Monday, February 02, 2015 | Posted by OTPN administrator | Edit Post
The February 2015 edition of the special "This Month in Space" series has officially been released by the Kennedy Space Center Visitor Complex. This series of articles helps us to remember the rich past of space exploration. The Kennedy Space Center brings to life the epic story of the U.S. space program, offering fun and educational activities, so it is no surprise that they would be the ones gathering all these pieces of information. Enjoy!:
February 1, 2003: For mission STS-107, Columbia reentered the atmosphere preparing for its landing, but a problem with the shuttle’s left wing caused the orbiter to lose control and break apart in the air. That day seven astronauts were lost: Rick D. Husband, William C. McCool, Michael P. Anderson, David Brown, Kalpana Chawla, Laurel Blair Salton Clark, and Ilan Ramon. Reports say that during the initial launch, a piece of foam from the left bipod ramp struck the reinforced carbon, allowing for superheated air to enter the left wing upon reentry.
February 3, 1994: Today is the 20th anniversary of the first joint U.S./Russian Space Shuttle Mission. The STS-60 mission for Discovery launched on February 3, 1994, with the first Russian cosmonaut, Sergei Krikalev, aboard.
February 4, 1902: Charles A. Lindbergh was born. On May 21, 1927, Lindbergh completed the first solo flight across the Atlantic. He was appointed to senior government committees on aerospace development and supported Robert Goddard’s rocket development in the 1930s. He lived long enough to see man land on the moon, passing away five years later in 1974.
February 5, 1971: Apollo 14 landed on the moon. It was the third manned mission to land on the moon, and its crew included astronauts Alan Shepard, Edgar Mitchell and Stuart Roosa. The mission involved lunar field geology investigations, collecting surface material samples to bring back to Earth, among other experiments and observations.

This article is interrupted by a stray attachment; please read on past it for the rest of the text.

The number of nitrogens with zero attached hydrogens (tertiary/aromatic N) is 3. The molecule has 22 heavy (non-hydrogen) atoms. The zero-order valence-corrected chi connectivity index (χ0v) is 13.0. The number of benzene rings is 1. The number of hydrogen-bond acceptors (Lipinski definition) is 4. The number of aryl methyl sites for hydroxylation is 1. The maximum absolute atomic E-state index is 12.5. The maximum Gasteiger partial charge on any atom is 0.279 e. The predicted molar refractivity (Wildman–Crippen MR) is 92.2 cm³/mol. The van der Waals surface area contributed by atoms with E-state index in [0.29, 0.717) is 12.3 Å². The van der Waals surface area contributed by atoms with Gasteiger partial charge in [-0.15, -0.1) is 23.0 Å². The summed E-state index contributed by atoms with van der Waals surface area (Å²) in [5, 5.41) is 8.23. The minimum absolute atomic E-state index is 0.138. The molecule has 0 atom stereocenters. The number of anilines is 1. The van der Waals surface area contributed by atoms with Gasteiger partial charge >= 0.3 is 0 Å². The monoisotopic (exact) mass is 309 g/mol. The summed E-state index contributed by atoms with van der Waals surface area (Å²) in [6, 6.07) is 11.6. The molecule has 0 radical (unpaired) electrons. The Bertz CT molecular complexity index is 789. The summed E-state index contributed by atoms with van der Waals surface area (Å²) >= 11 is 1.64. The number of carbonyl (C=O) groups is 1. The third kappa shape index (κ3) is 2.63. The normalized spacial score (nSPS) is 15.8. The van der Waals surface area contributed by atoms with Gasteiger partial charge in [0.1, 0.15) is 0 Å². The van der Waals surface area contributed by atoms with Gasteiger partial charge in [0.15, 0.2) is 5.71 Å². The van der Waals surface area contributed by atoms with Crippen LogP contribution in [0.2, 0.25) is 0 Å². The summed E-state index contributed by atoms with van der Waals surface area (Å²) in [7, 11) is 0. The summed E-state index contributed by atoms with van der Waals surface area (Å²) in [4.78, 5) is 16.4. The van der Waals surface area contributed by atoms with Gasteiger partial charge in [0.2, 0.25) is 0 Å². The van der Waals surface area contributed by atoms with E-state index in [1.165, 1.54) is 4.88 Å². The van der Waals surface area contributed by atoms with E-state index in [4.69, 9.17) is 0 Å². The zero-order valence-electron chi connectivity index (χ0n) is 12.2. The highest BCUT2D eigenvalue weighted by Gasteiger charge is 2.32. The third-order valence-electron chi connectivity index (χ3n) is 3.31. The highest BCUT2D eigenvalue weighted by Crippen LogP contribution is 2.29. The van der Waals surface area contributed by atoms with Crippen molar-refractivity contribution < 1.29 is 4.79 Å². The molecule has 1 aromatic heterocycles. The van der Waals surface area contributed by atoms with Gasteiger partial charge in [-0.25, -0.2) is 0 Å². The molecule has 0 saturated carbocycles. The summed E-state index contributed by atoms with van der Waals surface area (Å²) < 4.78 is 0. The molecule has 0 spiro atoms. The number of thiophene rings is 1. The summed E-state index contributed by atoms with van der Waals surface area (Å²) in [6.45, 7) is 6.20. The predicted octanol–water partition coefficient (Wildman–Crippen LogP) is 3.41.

February 6, 1975: The weather satellite, SMS-2, launched from Cape Canaveral. It was the second of its kind and designed to cover the Western U.S. and Pacific basin. SMS-2 had the ability to monitor extreme weather conditions such as typhoons or hurricanes. The Visible Infrared Spin Scan Radiometer (VISSR) was the instrument aboard recording images on the cloud conditions. It was a great step forward for technology.
February 7, 1984: Today is the 31th anniversary of the first untethered spacewalk. During the STS-41B Challenger mission, American astronaut Bruce McCandless II took a daring step into space with the help of the Manned Maneuvering Unit (MMU).
February 9 1995: Bernard Anthony Harris Jr. became the first African-American to perform a spacewalk. Joining NASA’s Johnson Space Center as a flight surgeon and clinical scientist, Harris was also involved with the construction of various space rovers.
February 10, 1911: 103 years ago, Mstislav Vsevolodovich Keldysh was born in Riga, Latvia. He was a key player in multiple space project decisions throughout his life, and the chief theoretician of the Soviet missile and space programs.
February 11, 1974: Forty years ago was the first launch of a Titan/Centaur vehicle. It was a proof of concept flight to test the rocket for future Viking launches to Mars. During the test, the Centaur stage failed to ignite.